After the latest round of trade talks in Shanghai ended fruitlessly, the Trump administration issued its newest threat to impose tariffs on an additional $300 billion dollars of Chinese imports. The Chinese government offered a strong response, devaluing the yuan and halting the purchase of U.S. agricultural products. This last string of actions and retaliation is being interpreted as a sign that the U.S.-China trade war is here to stay, with damage continuing well into 2020. This is not a good sign for the global economy. Global trade continues to decline and key economies – including China – are showing serious signs of weakness. These and other indicators suggest that, sped by the ongoing trade war, the next global recession will arrive in the not-too-distant future.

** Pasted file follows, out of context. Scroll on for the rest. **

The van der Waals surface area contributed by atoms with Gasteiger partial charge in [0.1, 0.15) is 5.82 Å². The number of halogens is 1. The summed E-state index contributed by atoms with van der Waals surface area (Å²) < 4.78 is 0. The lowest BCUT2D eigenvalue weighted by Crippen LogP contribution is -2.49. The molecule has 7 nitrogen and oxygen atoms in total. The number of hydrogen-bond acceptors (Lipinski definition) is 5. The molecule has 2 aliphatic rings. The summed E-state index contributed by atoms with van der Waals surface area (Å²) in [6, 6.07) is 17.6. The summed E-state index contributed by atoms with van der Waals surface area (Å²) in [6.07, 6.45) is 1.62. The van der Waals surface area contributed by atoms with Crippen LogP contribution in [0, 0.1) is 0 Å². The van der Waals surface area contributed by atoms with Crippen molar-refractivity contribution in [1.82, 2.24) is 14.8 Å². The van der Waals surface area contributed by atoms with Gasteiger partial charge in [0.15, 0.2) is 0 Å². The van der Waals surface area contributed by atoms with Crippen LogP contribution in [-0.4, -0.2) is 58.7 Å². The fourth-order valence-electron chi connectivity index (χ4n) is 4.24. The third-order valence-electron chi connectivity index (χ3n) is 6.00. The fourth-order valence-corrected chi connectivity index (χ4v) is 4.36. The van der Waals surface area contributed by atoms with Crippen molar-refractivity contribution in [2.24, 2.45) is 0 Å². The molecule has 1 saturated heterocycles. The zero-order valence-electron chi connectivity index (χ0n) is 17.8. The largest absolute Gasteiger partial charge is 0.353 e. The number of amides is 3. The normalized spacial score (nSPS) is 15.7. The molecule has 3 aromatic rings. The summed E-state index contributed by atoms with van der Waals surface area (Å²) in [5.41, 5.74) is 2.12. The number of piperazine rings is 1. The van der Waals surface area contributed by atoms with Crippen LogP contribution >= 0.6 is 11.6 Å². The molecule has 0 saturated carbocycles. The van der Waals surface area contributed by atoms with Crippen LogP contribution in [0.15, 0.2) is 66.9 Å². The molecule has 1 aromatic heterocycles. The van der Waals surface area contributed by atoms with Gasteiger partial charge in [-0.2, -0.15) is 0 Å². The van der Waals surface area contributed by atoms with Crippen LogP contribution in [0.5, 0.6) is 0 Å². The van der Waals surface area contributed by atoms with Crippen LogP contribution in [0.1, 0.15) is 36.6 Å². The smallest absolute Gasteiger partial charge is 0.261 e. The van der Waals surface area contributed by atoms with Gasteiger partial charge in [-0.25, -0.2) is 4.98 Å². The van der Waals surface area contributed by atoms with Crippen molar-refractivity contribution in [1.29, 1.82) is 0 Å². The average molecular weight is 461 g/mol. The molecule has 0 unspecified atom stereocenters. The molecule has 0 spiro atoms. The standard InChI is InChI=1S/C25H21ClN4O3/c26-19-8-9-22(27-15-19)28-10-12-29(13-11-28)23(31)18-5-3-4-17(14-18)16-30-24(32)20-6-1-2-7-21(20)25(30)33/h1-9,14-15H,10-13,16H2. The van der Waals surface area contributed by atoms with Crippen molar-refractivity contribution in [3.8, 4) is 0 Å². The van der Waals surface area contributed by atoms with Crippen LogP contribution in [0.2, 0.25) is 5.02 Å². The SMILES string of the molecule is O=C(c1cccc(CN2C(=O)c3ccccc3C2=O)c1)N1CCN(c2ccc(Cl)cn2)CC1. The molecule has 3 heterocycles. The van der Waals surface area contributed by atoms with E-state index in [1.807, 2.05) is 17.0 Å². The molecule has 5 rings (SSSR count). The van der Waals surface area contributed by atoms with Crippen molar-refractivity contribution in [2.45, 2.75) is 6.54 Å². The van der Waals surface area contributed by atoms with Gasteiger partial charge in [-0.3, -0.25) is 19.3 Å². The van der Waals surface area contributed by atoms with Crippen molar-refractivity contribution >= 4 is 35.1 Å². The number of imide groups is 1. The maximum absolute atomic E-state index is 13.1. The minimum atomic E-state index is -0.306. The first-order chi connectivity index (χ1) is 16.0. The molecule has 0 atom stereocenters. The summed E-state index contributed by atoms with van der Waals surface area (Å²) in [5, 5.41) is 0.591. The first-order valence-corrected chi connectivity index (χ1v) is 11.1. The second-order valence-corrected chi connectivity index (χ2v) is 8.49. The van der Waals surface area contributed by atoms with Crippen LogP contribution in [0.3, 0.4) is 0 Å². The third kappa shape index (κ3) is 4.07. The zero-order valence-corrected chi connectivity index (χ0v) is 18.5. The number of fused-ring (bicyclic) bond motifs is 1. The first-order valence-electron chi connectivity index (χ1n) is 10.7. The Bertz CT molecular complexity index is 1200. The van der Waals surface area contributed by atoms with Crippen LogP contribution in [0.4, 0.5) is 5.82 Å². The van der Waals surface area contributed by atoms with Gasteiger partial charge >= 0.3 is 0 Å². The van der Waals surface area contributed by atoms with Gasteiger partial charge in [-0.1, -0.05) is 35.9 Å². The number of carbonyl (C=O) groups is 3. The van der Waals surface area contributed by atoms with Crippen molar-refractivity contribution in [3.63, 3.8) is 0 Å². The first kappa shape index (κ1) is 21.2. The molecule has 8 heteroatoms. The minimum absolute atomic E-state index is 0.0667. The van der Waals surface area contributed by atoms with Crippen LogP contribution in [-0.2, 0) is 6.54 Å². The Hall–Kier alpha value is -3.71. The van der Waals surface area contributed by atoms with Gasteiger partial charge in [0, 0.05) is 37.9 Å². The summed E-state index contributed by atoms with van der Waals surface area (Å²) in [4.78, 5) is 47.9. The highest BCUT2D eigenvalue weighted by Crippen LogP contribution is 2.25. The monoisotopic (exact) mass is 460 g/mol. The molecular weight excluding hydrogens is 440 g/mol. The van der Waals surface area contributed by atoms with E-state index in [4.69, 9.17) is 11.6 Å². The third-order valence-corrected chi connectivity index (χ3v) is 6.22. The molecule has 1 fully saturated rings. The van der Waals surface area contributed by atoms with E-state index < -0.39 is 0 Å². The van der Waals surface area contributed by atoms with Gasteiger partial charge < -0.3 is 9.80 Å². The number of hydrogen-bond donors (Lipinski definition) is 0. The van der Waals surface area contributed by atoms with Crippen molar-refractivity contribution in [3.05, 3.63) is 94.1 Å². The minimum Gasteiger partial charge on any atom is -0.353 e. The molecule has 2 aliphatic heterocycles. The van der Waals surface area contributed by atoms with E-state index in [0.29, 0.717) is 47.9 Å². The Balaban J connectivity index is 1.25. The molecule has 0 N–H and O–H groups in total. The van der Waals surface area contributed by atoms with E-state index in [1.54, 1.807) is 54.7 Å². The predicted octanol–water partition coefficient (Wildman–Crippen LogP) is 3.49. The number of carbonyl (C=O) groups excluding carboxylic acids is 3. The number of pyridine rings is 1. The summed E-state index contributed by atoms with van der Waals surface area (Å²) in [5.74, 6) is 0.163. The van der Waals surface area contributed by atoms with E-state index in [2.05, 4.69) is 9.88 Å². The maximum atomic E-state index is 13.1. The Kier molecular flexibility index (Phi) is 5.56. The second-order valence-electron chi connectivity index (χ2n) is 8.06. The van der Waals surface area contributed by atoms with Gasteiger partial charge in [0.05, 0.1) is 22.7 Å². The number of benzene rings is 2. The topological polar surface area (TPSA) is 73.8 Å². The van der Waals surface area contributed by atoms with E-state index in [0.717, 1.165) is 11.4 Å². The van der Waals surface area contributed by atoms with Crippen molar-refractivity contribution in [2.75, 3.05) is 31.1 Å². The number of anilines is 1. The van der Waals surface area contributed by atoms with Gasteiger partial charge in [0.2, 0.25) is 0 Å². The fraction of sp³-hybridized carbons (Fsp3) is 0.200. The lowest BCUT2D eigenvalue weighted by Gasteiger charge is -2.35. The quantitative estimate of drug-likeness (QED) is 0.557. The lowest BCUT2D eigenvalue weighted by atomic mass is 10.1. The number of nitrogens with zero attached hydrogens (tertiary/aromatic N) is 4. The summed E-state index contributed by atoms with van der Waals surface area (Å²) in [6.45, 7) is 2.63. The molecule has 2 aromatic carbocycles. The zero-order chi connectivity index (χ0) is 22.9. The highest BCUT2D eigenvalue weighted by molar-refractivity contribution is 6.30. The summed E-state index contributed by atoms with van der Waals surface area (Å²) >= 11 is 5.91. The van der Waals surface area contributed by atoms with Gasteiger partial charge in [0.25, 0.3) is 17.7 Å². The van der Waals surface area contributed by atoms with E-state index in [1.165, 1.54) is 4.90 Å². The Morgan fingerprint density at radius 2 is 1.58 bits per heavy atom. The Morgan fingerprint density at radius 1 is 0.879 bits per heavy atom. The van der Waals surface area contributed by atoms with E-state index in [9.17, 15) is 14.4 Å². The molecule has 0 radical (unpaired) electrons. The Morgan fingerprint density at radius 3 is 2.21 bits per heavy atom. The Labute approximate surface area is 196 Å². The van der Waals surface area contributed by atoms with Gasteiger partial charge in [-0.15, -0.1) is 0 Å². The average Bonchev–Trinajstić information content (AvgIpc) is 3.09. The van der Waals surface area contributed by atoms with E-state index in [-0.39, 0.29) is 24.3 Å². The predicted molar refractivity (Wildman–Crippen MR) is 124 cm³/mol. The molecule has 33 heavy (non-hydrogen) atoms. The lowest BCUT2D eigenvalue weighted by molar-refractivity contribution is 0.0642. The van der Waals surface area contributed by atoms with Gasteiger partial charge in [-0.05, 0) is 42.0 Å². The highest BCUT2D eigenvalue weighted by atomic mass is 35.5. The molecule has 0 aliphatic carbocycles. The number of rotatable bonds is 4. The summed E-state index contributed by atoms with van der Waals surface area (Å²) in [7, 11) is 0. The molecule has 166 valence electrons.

The most recent chapter in the trade war opened with the leadup to the G20 Summit in Osaka. The U.S. and China declared a brief truce, with the Trump administration allowing U.S. companies to do business with Huawei and holding off on its threats to impose further tariffs. Both nations promised to participate in a new round of negotiations after the summit, leading to a meeting between high-level Chinese and American representatives in Shanghai at the end of July. The U.S. insisted that China had agreed to buy more American agricultural products, with China merely confirming that such purchases had been discussed, but no major progress seemed to have been made. As most analysts predicted, the talks produced no real results except for a commitment to even more negotiations.